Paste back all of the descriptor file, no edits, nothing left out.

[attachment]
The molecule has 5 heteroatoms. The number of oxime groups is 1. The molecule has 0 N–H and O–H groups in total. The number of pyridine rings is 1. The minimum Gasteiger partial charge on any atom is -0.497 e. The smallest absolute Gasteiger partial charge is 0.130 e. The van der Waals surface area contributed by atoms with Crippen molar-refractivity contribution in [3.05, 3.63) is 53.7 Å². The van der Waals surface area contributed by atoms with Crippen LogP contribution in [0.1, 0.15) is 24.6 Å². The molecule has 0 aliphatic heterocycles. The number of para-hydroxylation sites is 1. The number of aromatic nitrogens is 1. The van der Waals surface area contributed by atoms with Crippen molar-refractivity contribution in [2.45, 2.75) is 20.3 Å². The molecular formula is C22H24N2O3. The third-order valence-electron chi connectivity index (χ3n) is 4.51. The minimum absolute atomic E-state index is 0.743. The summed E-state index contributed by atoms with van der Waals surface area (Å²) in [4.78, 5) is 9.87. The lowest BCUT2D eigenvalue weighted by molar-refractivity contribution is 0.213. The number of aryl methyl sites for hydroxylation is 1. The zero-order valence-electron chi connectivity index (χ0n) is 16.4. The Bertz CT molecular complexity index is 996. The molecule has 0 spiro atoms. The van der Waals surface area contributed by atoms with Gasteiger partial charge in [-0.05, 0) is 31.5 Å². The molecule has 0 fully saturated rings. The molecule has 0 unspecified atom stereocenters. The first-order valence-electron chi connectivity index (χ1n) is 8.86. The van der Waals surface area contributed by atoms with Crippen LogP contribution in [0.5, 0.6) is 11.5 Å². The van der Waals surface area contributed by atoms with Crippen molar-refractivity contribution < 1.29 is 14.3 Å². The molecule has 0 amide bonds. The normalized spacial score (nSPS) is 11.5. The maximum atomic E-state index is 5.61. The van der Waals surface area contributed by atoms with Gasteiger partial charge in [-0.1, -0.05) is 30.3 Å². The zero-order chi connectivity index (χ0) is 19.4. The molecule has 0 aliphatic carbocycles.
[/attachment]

The molecule has 5 heteroatoms. The number of oxime groups is 1. The molecule has 0 N–H and O–H groups in total. The number of pyridine rings is 1. The minimum Gasteiger partial charge on any atom is -0.497 e. The smallest absolute Gasteiger partial charge is 0.130 e. The van der Waals surface area contributed by atoms with Crippen molar-refractivity contribution in [3.05, 3.63) is 53.7 Å². The van der Waals surface area contributed by atoms with Crippen LogP contribution in [0.1, 0.15) is 24.6 Å². The molecule has 0 aliphatic heterocycles. The number of para-hydroxylation sites is 1. The number of aromatic nitrogens is 1. The van der Waals surface area contributed by atoms with Crippen molar-refractivity contribution in [2.45, 2.75) is 20.3 Å². The molecular formula is C22H24N2O3. The third-order valence-electron chi connectivity index (χ3n) is 4.51. The minimum absolute atomic E-state index is 0.743. The summed E-state index contributed by atoms with van der Waals surface area (Å²) in [4.78, 5) is 9.87. The lowest BCUT2D eigenvalue weighted by molar-refractivity contribution is 0.213. The number of aryl methyl sites for hydroxylation is 1. The zero-order valence-electron chi connectivity index (χ0n) is 16.4. The Bertz CT molecular complexity index is 996. The molecule has 0 spiro atoms. The van der Waals surface area contributed by atoms with Gasteiger partial charge in [-0.05, 0) is 31.5 Å². The molecule has 0 fully saturated rings. The molecule has 0 unspecified atom stereocenters. The first-order valence-electron chi connectivity index (χ1n) is 8.86. The van der Waals surface area contributed by atoms with Crippen LogP contribution in [0.5, 0.6) is 11.5 Å². The van der Waals surface area contributed by atoms with Crippen molar-refractivity contribution < 1.29 is 14.3 Å². The molecule has 0 amide bonds. The normalized spacial score (nSPS) is 11.5. The maximum atomic E-state index is 5.61. The van der Waals surface area contributed by atoms with Gasteiger partial charge in [-0.1, -0.05) is 30.3 Å². The zero-order chi connectivity index (χ0) is 19.4. The molecule has 0 aliphatic carbocycles.